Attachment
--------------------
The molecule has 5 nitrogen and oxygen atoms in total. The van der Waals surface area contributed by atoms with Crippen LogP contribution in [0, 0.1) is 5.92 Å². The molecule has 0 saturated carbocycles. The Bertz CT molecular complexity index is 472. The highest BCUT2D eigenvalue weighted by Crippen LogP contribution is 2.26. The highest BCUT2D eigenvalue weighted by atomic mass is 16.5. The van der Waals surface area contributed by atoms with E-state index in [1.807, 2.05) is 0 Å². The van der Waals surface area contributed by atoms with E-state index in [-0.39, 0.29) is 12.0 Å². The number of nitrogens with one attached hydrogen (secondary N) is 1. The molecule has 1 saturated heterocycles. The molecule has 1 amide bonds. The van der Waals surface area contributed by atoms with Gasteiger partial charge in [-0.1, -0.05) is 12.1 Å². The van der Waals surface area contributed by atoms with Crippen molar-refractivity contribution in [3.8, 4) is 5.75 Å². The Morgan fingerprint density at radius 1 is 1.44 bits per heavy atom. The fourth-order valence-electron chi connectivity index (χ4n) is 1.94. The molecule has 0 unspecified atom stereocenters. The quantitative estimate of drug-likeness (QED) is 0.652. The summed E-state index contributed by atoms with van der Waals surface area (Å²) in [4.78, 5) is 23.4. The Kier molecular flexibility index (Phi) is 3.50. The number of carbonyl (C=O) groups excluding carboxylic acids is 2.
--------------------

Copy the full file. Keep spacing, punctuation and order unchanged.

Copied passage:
The molecule has 5 nitrogen and oxygen atoms in total. The van der Waals surface area contributed by atoms with Crippen LogP contribution in [0, 0.1) is 5.92 Å². The molecule has 0 saturated carbocycles. The Bertz CT molecular complexity index is 472. The highest BCUT2D eigenvalue weighted by Crippen LogP contribution is 2.26. The highest BCUT2D eigenvalue weighted by atomic mass is 16.5. The van der Waals surface area contributed by atoms with E-state index in [1.807, 2.05) is 0 Å². The van der Waals surface area contributed by atoms with E-state index in [-0.39, 0.29) is 12.0 Å². The number of nitrogens with one attached hydrogen (secondary N) is 1. The molecule has 1 saturated heterocycles. The molecule has 1 amide bonds. The van der Waals surface area contributed by atoms with Gasteiger partial charge in [-0.1, -0.05) is 12.1 Å². The van der Waals surface area contributed by atoms with Crippen molar-refractivity contribution in [3.8, 4) is 5.75 Å². The Morgan fingerprint density at radius 1 is 1.44 bits per heavy atom. The fourth-order valence-electron chi connectivity index (χ4n) is 1.94. The molecule has 0 unspecified atom stereocenters. The quantitative estimate of drug-likeness (QED) is 0.652. The summed E-state index contributed by atoms with van der Waals surface area (Å²) in [4.78, 5) is 23.4. The Kier molecular flexibility index (Phi) is 3.50. The number of carbonyl (C=O) groups excluding carboxylic acids is 2.